Top Ten YA Road Trip Novels by Ben Kuhlman

When the weather starts to warm up, the trees put their leaves back on, and the sun decides to stay up for more than just a few hours, many of us start to think about travel.  There are just more places to go in the summer, more time to go there, and more desire to get out and look around. 


In short, the summer is a great time for a road trip.


I’ve participated in a few of these, from family trips to Grandma’s house in Columbus, Ohio, with my five siblings packed (or maybe smashed) into a station wagon for three hours, to a 14-hour haul across seven states to our college Senior Trip in Myrtle Beach, to driving across the plains from Chicago to Denver (Nebraska is HUGE!).  Road tripping (sorry, bear with me) is a staple of American life.  So, it follows that it might be a staple of American YA fiction.  We remember these trips because they so often aren’t merely empty time spent behind the wheel.  Things happen on road trips – bizarre things, scary things, sad things, beautiful things.  The trip itself is often part of the event, and part of the story we tell – and hear.  So, here’s my best attempt at tipping my hat (metaphorically, of course) to some of my favorite YA Road Trips, and some that you might want to check out.


In reverse order of awesomeness:

10.  13 Little Blue Envelopes by Maureen Johnson

I tried several “girly” road trip books, and many of them were disappointing for one reason or another.  This book didn’t feel formulaic or Disney-esque.  It was just a good story with some quirks, some fantastic Old World settings (which were not all uniformly positive or interesting, a nice way of making it feel more real), and two strong, distinct voices (the primary narrator, Ginny, and her crazy aunt who orchestrates this continental scavenger hunt).  Perhaps some parts of this book are predictable – the introduction of the love interest, Keith, feels inevitable when it finally happens – but there are several false romances, and Johnson plays around with some of the expectations we have of her. The best feature of this book is how messy everything is.  There are lots of loose ends, or problems that crop up during the trip.  There are disappointments that are unresolved.  The ending is disappointing but completely believable.  And the characters are distinct and interesting.  It’s a fun read, despite the sad premise, because the adventures feel real, and Ginny’s struggles are honest.



9.  Savvy by Ingrid Law

This is probably the “cutest” book on the list, and the only one involving the use of fantastical “powers.”  Perhaps this isn’t a pure road trip book, and it’s probably a stretch to call this book YA.  But it has a solid, road-trippy premise and much of the material common to the type (new faces, growth or change played out through travel).  So I’m including it.  I like the quirky voice of this book a lot, and that goes a long way toward getting a sophisticated reader like myself (ha!) beyond the young characters and the mostly-PG rating.  Mibs is a pleasant mix of naughty and nice, and her “savvy” is unusual – something that makes her uses of it unpredictable and interesting.  And I like poor Lester – he’s such a hard-luck case that his turnaround (though predictable) is a lot of fun to watch.  Throw in some mean bad guys, and it’s a fun story about a really crazy family on the run.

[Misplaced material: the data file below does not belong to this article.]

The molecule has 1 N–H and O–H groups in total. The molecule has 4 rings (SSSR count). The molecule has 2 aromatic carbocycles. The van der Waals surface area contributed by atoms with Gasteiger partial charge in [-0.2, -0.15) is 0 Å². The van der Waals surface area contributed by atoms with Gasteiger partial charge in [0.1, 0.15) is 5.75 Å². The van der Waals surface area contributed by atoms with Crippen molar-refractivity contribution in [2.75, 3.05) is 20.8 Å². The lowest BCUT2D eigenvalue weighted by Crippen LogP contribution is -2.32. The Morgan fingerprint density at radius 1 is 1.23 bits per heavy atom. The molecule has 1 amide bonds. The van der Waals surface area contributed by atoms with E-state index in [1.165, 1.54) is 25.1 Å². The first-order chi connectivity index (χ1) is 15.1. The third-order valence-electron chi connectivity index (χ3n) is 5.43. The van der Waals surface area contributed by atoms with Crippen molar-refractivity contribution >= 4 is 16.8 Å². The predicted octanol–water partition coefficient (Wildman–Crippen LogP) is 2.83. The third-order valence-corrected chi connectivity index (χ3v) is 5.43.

8.  Chaos Walking/Knife of Never Letting Go by Patrick Ness

Okay, I’m cheating by putting this on a “road trip” list.  But it’s a fantastic sci-fi series with a kind of Mark Twain/Huck Finn feel.  With aliens.  It has some rough parts, with some violence and some seriously dark themes.  But most of the story is the story of a journey.  And the main characters are discovering things and growing as they go.  There is also a mystery (and some serious problems) to solve.  It’s a great sci-fi road trip story, and Ness does a great job creating an unusual context with interesting, believable characters.  We sci-fi nerds talk a lot about world-building, and this world is built strangely but well.  I love the talking dog, Manchee, and I’m afraid of the Mayor and the preacher.  Most fitting of all for this novel on this particular list, Todd is forced to change his entire way of thinking about the world.  Perhaps all of the women in his town didn’t really die from the germ that makes men able to hear each other’s thoughts.  (So what did happen to all the women?  Hmmm. . . .) It’s a really original story, and a great example of a kind of road trip.



7.  The Disenchantments by Nina Lacour

I really enjoyed this book, and I’m putting it on this list, though I’m worried that many of you reading this will try to read it and fail.  I don’t know if this is an idiosyncratic, subjective choice, but I think it’s worth sharing because it’s such a nice imagining of a YA road trip.  Basically, the main character (Colby) agrees to help drive his best friend (Bev) and the rest of her band around the Northwest on their last summer “tour” before the band moves on to college.  Of course, Colby has a romantic interest in his “best friend,” and has for a long time.  Of course, something goes wrong.  Bev announces that she will not be accompanying Colby on the tour of Europe that they have been planning together for years.  Instead, she will be moving on to college without him.  Colby, crushed, betrayed, and with no plans for his future without the trip to Europe and the girl of his dreams, is forced to follow through with the band’s “tour,” despite this horrible disappointment.  He gets petty, mean, and the rest of the band tries to cope.  Lacour resists the temptation to make this story about musical genius – the band is terrible – and the choice is refreshing and fitting.  The ending is a little uncertain but satisfying.  But it’s a solid, interesting story with some unpredictable twists and turns that make this a fun take on road tripping.  (It helps that it’s a rock band on tour through an interesting part of the country.)

6.  Rules of the Road by Joan Bauer